Fighting disease so our frogs don’t croak it

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1. Please provide a short summary of your research, project or technology.

Imagine a fungal disease growing on skin that could wipe out entire species.. This is what has happened to amphibians around the world. Alongside other threats, over 40% of frog species are now threatened with extinction. In Queensland, some twenty years after disease initially broke out, some species of rainforest frogs are recovering from wide-spread declines. We are examining different species to work out why. Our research has documented recovering frog populations and examined their genetic structure, looked at the effect of temperature fluctuation on infection by the fungi, and developed policies for management in uninfected areas. This knowledge can help us to conserve frogs that have not yet recovered and strategise conservation in places where chytrid is a threat. Emerging infectious diseases are on the rise globally and Queensland frogs are a leading example of how to tackle them. We are fighting disease so that frogs don’t croak it.

2. Additional Details

·     ABOUT ME

I am postdoctoral research scientist at James Cook University. My research focuses on Conservation Biology assisting in the management of invasive species, threatened species, and emerging infectious diseases. I have a passion for lesser-loved critters and focus on frogs because they are among the most threatened vertebrates on earth.


I love teaching and communicating my science experiences. You can read my blogs at, connect on Twitter @deborah_bower or support my leadership pursuits through



My research is part of a large and varied team. My two PhD students Sasha Greenspan and Donald McKnight are completing studies on the wet tropics system of north Queensland. Sasha's thesis is exploring Thermal Thresholds in the Amphibian Disease Chytridiomycosis and Donald is studying The Recovery of Frog Populations from a Chytridiomycosis Outbreak. My boss Lin Schwarzkopf and colleague Simon Clulow are also integral to my current research and we collaborate widely with scientists in Australia, Papua New Guinea, China and the United States of America.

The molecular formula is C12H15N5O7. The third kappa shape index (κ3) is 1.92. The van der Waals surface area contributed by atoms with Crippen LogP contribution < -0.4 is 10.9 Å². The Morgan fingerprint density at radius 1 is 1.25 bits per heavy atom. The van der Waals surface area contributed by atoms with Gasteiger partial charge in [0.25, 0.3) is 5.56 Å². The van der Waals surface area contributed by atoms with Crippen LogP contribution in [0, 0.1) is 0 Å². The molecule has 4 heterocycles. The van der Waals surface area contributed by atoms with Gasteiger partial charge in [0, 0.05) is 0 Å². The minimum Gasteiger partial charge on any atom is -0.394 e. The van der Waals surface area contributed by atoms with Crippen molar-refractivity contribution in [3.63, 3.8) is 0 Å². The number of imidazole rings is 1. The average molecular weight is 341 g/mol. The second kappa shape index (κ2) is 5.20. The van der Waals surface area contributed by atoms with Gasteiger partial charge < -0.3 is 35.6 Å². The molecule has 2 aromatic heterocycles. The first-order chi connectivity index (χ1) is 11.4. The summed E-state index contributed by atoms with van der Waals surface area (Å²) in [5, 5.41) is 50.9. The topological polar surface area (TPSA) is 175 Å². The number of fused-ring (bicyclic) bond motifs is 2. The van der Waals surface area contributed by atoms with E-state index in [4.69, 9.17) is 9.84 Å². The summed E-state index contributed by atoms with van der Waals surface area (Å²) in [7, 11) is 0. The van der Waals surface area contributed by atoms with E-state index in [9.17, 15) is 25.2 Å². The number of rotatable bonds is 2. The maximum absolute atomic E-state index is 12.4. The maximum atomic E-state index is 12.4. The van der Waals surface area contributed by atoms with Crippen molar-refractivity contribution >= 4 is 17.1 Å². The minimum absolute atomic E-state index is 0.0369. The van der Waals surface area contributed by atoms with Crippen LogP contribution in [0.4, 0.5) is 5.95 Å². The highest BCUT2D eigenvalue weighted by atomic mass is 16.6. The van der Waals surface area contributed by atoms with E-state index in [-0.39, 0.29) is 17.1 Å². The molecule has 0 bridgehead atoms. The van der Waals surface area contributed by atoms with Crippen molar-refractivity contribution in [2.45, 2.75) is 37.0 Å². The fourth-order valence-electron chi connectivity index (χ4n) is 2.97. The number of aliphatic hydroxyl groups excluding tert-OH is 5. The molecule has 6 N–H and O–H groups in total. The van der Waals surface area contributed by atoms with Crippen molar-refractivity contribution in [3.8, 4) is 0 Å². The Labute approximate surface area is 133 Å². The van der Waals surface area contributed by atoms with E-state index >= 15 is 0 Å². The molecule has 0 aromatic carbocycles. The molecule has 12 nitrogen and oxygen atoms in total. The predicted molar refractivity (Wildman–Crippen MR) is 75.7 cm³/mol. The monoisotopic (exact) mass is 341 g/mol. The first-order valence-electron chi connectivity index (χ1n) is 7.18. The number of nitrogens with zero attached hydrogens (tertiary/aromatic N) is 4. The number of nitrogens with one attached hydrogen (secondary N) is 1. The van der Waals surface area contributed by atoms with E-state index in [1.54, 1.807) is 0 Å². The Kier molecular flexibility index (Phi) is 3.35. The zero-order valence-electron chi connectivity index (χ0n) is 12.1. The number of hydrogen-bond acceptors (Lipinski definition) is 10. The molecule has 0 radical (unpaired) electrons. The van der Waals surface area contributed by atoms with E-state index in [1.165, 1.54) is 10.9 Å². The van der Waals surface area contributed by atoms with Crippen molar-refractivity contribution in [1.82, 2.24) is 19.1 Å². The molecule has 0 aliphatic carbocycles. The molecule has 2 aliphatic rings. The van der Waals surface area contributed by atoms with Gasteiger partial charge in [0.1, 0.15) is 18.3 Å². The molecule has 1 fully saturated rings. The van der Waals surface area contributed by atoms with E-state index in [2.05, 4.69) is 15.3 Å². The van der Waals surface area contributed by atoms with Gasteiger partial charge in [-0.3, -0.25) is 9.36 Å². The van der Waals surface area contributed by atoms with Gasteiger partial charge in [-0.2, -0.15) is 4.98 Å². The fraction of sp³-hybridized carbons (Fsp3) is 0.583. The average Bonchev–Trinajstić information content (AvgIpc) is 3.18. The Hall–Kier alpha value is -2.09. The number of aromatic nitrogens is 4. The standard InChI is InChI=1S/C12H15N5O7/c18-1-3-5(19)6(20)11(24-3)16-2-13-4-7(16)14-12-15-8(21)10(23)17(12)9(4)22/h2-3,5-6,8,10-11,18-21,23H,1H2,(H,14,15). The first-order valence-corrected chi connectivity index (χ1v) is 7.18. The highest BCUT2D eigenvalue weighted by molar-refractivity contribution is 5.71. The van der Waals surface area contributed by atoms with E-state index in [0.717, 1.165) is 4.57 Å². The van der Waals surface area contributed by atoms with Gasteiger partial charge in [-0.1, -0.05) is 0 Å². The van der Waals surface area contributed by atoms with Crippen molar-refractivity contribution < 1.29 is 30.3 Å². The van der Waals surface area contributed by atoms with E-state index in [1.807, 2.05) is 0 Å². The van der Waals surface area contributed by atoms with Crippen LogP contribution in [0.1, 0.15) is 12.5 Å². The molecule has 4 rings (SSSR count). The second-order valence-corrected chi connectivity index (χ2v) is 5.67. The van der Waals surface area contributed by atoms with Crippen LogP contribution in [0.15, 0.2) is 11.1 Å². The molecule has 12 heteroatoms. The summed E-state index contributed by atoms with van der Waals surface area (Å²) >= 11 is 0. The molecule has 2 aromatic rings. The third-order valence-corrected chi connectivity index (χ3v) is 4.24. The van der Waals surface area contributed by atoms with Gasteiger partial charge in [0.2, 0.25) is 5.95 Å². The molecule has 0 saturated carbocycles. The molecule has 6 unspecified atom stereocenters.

Greenspan, S., Bower, D.S., Webb, R. J., Berger, L., Rudd, D., Schwarzkopf, L., Alford. R. A., (2017) White blood cell profiles in amphibians help to explain disease susceptibility following temperature shifts. Developmental and Comparative Immunology 77, 280-286.

McKnight, D., Alford, R. A., Hoskin, C., Schwarzkopf, L., Greenspan, S., Zenger, K., Bower, D.S. (2017) Fighting an uphill battle: The recovery of frogs in Australia’s Wet Tropics. Ecology. 98:3221-3223

Bower, D. S., Lips, K., Schwarzkopf, L., Georges, A., Clulow, S. (2017). Amphibians on the brink: Pre-emptive policies can protect amphibians from devastating fungal diseases. Science 357:454-455

Greenspan, S., Bower, D.S.; Roznik, L., Marantelli, G., Pike, D., Schwarzkopf, L., Alford, R., Scheffers, B. (2017) Infection increases vulnerability to climate change via effects on host thermal tolerance. Scientific Reports 7 (1), 9349

Greenspan, S., Bower, D.S.; Webb, R., Roznik, E., Stevenson, L., Berger, L., Marantelli, G., Pike, D., Schwarzkopf, L., Alford, R (2017) Realistic heat pulses protect frogs from disease under simulated rainforest frog thermal regimes. Functional Ecology (2017) DOI: 10.1111/1365-2435.12944

Bower, D. S., Mengersen, K., Alford, R.A. , Schwarzkopf, L. (2017) Using a Bayesian Network to clarify areas requiring research in a host-pathogen system. Conservation Biology 31:1373–1382.

McKnight, D., Schwarzkopf, L., Alford, R.A., Bower, D. S. Zenger, K.R (2017) Effects of emerging infectious diseases on host population genetics: a review. Conservation Genetics 18(6), 1235-1245




Elizah Nagombi
about 2 years ago

Yeahii, let's save the frogs!

Laura Clare
about 2 years ago

croak it pun gets the vote

Kate Williams
about 2 years ago

keep up the good work Deb ?

J Dale Roberts
about 2 years ago

Deb keep cranking out the papers! Dale

Brea Morrison
about 2 years ago

I love frogs too!

Rebecca webb
about 2 years ago

you go sissy